They also showed improvements in knee flexibility and hip mobility, and lost weight. It’s the first study to examine the relationship between a Mediterranean diet and osteoarthritis.

10 healthy Mediterranean foods

Osteoarthritis: choosing a diet and avoiding bad foods

Take up tai chi

This Chinese martial art can help to reduce pain, fatigue and stiffness, and improve mobility in people with osteoarthritis.

A joint study by the University of Miami and the Fielding Graduate University in Santa Barbara, California, found that after six weeks of tai chi people with hip arthritis could walk further and were faster in the ‘timed get up and go’ test. This measures how long it takes to get up from a chair, walk three metres, walk back to the chair and sit down. A mixture of deep breathing and relaxation with slow, gentle movements, t’ai chi maintains and improves muscle strength and balance.

Find a trainer at or order the DVD Tai Chi for Arthritis, 12 lessons with Dr Paul Lam, who devised a tai chi programme for the Arthritis Foundation in America.

Read our guide to tai chi

Do what makes you happy

Fighting pain rather than accepting it can be counterproductive. That’s the conclusion of psychologist Professor Tamar Pincus of Royal Holloway College, University of London, who completed a study of an innovative new type of talking treatment. Acceptance and commitment therapy (ACT) involves strategies such as refusing to let pain stop you doing what you want to do.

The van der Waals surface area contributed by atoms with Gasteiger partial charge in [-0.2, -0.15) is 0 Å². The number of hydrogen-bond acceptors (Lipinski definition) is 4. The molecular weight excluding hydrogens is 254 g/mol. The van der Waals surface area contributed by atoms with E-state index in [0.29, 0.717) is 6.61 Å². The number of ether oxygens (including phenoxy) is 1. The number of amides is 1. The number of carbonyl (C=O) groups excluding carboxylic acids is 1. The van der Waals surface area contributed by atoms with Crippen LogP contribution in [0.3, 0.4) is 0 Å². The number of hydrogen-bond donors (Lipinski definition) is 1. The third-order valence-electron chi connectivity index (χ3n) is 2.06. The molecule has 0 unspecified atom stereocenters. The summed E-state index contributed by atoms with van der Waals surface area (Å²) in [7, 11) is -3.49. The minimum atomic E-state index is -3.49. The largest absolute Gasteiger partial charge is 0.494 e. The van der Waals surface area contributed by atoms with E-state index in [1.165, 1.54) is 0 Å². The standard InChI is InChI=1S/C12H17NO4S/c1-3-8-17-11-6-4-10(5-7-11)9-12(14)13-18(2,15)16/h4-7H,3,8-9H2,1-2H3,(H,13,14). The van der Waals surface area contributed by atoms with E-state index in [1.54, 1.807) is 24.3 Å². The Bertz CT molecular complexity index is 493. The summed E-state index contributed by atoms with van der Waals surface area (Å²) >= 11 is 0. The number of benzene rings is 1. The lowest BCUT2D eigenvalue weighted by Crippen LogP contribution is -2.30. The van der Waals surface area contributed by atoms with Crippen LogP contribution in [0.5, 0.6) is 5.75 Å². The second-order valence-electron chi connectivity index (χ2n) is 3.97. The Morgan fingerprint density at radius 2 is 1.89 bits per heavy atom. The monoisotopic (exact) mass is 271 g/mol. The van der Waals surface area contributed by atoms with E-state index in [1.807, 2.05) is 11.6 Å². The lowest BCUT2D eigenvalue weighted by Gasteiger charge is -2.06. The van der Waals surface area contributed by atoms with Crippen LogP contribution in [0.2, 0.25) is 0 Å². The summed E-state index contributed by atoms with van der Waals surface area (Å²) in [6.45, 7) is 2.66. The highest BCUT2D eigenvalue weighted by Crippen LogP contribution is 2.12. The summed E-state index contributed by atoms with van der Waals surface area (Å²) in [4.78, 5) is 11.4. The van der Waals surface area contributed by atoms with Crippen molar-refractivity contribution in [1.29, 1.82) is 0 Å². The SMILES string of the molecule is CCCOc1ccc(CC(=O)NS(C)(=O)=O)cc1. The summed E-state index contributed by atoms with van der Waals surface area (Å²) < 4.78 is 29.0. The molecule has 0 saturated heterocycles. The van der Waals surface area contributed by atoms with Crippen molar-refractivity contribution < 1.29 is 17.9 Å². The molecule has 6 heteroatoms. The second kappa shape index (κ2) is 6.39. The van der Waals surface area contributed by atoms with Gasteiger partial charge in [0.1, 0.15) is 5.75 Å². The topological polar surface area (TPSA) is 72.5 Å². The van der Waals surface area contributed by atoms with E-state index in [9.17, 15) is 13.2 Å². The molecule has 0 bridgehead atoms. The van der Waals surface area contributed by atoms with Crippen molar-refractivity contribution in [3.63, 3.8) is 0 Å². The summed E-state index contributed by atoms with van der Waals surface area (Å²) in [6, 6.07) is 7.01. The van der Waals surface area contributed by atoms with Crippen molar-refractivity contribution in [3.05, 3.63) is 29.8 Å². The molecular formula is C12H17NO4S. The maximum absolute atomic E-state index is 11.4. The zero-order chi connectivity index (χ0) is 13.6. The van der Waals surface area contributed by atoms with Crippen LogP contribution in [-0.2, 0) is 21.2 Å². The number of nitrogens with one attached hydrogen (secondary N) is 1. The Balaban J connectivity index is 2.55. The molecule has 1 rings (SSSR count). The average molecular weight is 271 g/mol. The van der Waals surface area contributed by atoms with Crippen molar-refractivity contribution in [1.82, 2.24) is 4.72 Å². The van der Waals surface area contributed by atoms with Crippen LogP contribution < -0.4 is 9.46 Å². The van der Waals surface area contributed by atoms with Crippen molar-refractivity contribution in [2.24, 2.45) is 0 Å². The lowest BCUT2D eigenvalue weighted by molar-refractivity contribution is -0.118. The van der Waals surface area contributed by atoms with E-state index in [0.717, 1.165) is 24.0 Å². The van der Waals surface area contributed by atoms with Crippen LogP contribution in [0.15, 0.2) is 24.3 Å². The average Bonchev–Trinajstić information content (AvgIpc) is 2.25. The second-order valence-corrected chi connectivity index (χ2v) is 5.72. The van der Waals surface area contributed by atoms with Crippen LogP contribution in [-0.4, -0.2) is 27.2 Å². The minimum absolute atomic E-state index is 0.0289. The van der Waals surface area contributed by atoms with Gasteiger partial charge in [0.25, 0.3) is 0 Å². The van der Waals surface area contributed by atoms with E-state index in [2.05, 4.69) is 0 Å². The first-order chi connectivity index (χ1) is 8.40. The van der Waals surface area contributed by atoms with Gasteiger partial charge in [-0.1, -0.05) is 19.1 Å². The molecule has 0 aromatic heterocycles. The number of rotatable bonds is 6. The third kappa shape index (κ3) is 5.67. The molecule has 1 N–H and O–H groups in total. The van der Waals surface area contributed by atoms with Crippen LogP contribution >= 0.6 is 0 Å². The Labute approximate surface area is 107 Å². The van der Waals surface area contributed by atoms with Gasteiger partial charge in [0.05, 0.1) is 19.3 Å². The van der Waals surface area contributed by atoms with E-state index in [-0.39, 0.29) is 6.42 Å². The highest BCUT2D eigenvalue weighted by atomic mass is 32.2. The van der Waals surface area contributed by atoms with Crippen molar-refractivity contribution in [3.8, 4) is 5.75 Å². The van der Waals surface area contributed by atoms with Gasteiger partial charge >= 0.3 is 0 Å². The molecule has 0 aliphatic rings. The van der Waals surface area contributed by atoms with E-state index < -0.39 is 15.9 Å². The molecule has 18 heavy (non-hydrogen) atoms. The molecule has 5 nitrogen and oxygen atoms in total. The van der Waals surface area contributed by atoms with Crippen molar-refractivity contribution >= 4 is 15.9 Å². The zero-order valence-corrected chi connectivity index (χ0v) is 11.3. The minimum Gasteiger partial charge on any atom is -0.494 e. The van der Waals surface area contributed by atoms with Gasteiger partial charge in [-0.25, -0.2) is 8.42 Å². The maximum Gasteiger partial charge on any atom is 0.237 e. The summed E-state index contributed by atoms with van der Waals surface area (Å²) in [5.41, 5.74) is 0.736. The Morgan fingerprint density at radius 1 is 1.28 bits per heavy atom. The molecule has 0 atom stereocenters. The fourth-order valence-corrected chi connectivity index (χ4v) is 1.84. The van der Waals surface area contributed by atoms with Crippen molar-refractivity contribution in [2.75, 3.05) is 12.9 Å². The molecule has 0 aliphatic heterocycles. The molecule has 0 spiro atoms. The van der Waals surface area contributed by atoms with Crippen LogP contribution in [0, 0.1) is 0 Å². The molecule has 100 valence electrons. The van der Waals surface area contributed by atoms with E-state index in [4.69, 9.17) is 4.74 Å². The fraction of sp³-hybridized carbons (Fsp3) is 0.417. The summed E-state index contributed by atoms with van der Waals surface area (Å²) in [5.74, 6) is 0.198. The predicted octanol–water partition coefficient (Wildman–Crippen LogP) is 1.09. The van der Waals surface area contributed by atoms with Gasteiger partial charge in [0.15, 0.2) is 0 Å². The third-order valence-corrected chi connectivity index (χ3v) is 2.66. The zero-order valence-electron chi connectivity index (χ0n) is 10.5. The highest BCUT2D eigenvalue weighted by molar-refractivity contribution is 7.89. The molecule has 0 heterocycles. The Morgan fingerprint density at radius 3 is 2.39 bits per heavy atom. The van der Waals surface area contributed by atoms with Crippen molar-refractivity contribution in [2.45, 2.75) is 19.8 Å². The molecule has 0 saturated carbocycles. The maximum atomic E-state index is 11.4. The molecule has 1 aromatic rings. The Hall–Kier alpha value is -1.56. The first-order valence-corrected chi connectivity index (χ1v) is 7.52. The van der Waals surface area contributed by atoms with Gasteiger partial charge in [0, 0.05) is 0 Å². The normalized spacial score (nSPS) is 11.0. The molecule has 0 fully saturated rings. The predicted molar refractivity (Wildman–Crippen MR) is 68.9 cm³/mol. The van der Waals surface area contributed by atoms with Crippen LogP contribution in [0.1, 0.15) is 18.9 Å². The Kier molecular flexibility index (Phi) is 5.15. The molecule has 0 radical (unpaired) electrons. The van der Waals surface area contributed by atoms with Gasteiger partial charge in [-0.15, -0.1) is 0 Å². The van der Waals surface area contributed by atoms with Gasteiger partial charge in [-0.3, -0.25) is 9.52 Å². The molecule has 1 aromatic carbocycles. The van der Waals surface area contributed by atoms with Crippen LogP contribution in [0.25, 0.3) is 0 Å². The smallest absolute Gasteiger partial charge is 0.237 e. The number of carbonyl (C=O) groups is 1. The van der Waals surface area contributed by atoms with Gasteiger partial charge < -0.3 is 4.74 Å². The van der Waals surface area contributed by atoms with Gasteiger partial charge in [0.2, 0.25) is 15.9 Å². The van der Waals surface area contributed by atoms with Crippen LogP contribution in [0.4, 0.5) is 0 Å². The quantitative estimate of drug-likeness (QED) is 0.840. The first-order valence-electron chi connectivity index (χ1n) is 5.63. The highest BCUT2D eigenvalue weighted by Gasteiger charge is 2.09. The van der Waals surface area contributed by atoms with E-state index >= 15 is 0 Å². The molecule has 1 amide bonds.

For example, instead of walking 200 yards for exercise – a chore – you could do something enjoyable such as taking the grandkids to a park 200 yards away. You may still feel pain, but doing something that matters to you can lessen its impact. Some physiotherapists offer ACT, so ask your GP to refer you. Or find a psychotherapist specialising in ACT at

Aching joints – what’s the cause?

Go cycling

The knee is one of the largest and most complicated joints in the body, so it’s not surprising that osteoarthritis here can be extremely debilitating. However, moderate physical activity helps to increase levels of glycosaminoglycan, a compound that helps to lubricate the joint and maintain cartilage elasticity.

Stationary cycling – aka spinning – has been found to be of particular benefit for those with mild-to-moderate symptoms who have become inactive because of pain. In a study at Northern Illinois University in the US, after just 12 weeks of attending a spin class participants showed a significant improvement in pain, as well as being able to do more everyday activities, compared with a control group.

Learn more about knee arthritis

Steroid injections for knee arthritis

Opt for wholegrains